He was referring to the political firestorm that erupted when Democratic strategist Hilary Rosen suggested that Ann Romney couldn’t possibly speak for women in this country because she’d “never worked a day in her life.” Weigel’s point was that the WoW talking point – which had served the Democrats so well through the personhood and contraception and slutgate wars – was now dead in the water, as everyone (and their mothers), left, right and center, jumped in to defend the noble work that stay-at-home moms do.
But in the war over women voters, there wasn’t even a brief lull.
In a series of appearances on the Sunday talk shows, Geithner repeatedly refuted the claims made by GOP presidential hopeful Mitt Romney’s camp that women have been the biggest losers under President Obama in terms of jobs. Specifically, Romney had argued earlier in the week that 92.3 percent of job losses since Obama took office were suffered by women, something one of his advisers characterized as “setting us back 20 years.”
Geithner called the GOP claim “ridiculous and very misleading,” arguing that Republicans were selectively reporting job losses for part of the recession in order to attack the president. Specifically, he noted that when the recession began back in 2008 under President Bush, it was men in industries such as construction and manufacturing who took the biggest hit. Subsequently, after Obama entered office and the government was forced to cut spending, women in fields such as teaching were also squeezed.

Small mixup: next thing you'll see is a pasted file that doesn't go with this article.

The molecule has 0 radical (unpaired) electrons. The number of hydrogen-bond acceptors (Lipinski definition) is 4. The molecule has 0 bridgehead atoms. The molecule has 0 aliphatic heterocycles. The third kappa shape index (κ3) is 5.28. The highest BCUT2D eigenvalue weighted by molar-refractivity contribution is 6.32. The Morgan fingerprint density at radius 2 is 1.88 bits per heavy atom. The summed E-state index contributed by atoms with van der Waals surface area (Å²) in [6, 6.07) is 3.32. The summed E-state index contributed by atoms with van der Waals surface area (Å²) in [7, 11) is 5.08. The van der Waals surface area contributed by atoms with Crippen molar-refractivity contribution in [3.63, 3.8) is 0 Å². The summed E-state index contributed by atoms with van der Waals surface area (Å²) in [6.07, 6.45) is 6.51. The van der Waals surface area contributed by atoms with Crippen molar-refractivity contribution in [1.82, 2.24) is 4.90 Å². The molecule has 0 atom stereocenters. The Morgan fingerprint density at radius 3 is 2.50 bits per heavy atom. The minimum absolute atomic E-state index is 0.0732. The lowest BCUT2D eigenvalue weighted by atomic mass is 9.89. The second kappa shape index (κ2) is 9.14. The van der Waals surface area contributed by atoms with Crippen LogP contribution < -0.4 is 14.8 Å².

The Atlantic has a very telling graphic on precisely this last point. It notes that recent female employment declines have been disproportionately concentrated among government workers. Since January 2009, about two-thirds of all women’s job losses have been in the public sector, according to the Bureau of Labor Statistics. And 46 percent of those have been in education, where — according to the National Center for Education Statistics — 76 percent of public school teachers were female in 2007-08.
I’m not sure those numbers look really great for Obama, so if we want to debate something, we may as well start there. (Though in his defense, Geithner might also point out that women now occupy a third of the top jobs in Obama’s administration, compared to a quarter in the last administration.)
In the long run, the work force in the 21st century is shifting in ways that benefit women, both in terms of the sorts of professions that will be prized as well as the skill sets that will be valued. But in the long run, as John Maynard Keynes so eloquently put it, we’ll all be dead.
Rather, politics is about the short run. and in this election cycle, my guess is that we haven’t yet heard the last word on who has a better plan for how to address the very specific concerns of working women.